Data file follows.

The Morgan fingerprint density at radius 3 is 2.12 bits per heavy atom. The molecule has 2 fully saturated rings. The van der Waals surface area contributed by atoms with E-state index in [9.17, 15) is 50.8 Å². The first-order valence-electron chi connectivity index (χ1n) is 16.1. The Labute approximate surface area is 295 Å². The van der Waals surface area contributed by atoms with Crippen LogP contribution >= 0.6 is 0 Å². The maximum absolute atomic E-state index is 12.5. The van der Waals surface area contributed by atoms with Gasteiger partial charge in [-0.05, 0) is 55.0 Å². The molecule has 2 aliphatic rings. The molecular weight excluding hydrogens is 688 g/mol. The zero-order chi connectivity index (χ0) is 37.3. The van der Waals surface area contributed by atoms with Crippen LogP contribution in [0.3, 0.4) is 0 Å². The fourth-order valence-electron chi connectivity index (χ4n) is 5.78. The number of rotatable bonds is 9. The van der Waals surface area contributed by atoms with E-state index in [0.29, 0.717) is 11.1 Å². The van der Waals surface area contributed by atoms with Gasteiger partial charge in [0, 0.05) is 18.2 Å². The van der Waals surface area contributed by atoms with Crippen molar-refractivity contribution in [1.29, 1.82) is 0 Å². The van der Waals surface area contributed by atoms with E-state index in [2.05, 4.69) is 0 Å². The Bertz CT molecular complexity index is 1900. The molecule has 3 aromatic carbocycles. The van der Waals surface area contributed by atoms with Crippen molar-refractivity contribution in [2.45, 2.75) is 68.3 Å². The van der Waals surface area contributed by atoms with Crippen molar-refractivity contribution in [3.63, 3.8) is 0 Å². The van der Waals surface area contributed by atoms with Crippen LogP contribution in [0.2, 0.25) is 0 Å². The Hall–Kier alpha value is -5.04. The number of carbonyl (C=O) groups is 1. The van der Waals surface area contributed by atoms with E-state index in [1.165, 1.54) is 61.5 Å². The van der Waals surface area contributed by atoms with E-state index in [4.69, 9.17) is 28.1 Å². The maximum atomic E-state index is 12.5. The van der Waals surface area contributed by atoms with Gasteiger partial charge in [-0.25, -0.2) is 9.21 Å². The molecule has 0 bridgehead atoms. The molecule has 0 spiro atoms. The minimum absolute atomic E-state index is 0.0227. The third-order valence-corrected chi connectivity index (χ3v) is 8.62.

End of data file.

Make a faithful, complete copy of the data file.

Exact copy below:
The Morgan fingerprint density at radius 3 is 2.12 bits per heavy atom. The molecule has 2 fully saturated rings. The van der Waals surface area contributed by atoms with E-state index in [9.17, 15) is 50.8 Å². The first-order valence-electron chi connectivity index (χ1n) is 16.1. The Labute approximate surface area is 295 Å². The van der Waals surface area contributed by atoms with Crippen LogP contribution >= 0.6 is 0 Å². The maximum absolute atomic E-state index is 12.5. The van der Waals surface area contributed by atoms with Gasteiger partial charge in [-0.05, 0) is 55.0 Å². The molecule has 2 aliphatic rings. The molecular weight excluding hydrogens is 688 g/mol. The zero-order chi connectivity index (χ0) is 37.3. The van der Waals surface area contributed by atoms with Crippen LogP contribution in [0.3, 0.4) is 0 Å². The fourth-order valence-electron chi connectivity index (χ4n) is 5.78. The number of rotatable bonds is 9. The van der Waals surface area contributed by atoms with E-state index in [0.29, 0.717) is 11.1 Å². The van der Waals surface area contributed by atoms with Gasteiger partial charge in [0, 0.05) is 18.2 Å². The van der Waals surface area contributed by atoms with Crippen molar-refractivity contribution in [1.29, 1.82) is 0 Å². The van der Waals surface area contributed by atoms with E-state index in [2.05, 4.69) is 0 Å². The Bertz CT molecular complexity index is 1900. The molecule has 3 aromatic carbocycles. The van der Waals surface area contributed by atoms with Crippen molar-refractivity contribution in [2.45, 2.75) is 68.3 Å². The van der Waals surface area contributed by atoms with Crippen molar-refractivity contribution in [3.63, 3.8) is 0 Å². The van der Waals surface area contributed by atoms with Crippen LogP contribution in [0.2, 0.25) is 0 Å². The Hall–Kier alpha value is -5.04. The number of carbonyl (C=O) groups is 1. The van der Waals surface area contributed by atoms with E-state index in [1.165, 1.54) is 61.5 Å². The van der Waals surface area contributed by atoms with E-state index in [4.69, 9.17) is 28.1 Å². The maximum atomic E-state index is 12.5. The van der Waals surface area contributed by atoms with Gasteiger partial charge in [-0.25, -0.2) is 9.21 Å². The molecule has 0 bridgehead atoms. The molecule has 0 spiro atoms. The minimum absolute atomic E-state index is 0.0227. The third-order valence-corrected chi connectivity index (χ3v) is 8.62.